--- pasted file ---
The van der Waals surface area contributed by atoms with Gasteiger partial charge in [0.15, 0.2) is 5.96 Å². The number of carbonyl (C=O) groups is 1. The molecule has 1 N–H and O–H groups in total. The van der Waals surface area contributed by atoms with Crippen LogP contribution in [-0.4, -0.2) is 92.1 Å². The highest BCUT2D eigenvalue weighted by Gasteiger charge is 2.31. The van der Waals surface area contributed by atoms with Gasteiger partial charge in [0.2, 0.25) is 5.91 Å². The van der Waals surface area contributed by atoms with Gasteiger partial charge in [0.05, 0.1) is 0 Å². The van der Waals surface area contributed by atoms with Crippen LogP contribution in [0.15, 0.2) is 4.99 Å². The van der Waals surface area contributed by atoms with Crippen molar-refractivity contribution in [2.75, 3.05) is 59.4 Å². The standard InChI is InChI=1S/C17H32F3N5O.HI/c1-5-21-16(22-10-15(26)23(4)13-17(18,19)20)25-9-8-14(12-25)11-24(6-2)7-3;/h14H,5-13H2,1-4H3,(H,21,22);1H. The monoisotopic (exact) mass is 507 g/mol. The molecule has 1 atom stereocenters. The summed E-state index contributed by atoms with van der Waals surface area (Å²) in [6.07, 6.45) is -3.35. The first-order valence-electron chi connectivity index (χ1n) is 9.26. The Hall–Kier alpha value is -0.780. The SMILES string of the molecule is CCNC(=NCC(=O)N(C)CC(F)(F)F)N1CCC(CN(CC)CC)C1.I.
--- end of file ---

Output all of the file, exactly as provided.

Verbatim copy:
The van der Waals surface area contributed by atoms with Gasteiger partial charge in [0.15, 0.2) is 5.96 Å². The number of carbonyl (C=O) groups is 1. The molecule has 1 N–H and O–H groups in total. The van der Waals surface area contributed by atoms with Crippen LogP contribution in [-0.4, -0.2) is 92.1 Å². The highest BCUT2D eigenvalue weighted by Gasteiger charge is 2.31. The van der Waals surface area contributed by atoms with Gasteiger partial charge in [0.2, 0.25) is 5.91 Å². The van der Waals surface area contributed by atoms with Gasteiger partial charge in [0.05, 0.1) is 0 Å². The van der Waals surface area contributed by atoms with Crippen LogP contribution in [0.15, 0.2) is 4.99 Å². The van der Waals surface area contributed by atoms with Crippen molar-refractivity contribution in [2.75, 3.05) is 59.4 Å². The standard InChI is InChI=1S/C17H32F3N5O.HI/c1-5-21-16(22-10-15(26)23(4)13-17(18,19)20)25-9-8-14(12-25)11-24(6-2)7-3;/h14H,5-13H2,1-4H3,(H,21,22);1H. The monoisotopic (exact) mass is 507 g/mol. The molecule has 1 atom stereocenters. The summed E-state index contributed by atoms with van der Waals surface area (Å²) in [6.07, 6.45) is -3.35. The first-order valence-electron chi connectivity index (χ1n) is 9.26. The Hall–Kier alpha value is -0.780. The SMILES string of the molecule is CCNC(=NCC(=O)N(C)CC(F)(F)F)N1CCC(CN(CC)CC)C1.I.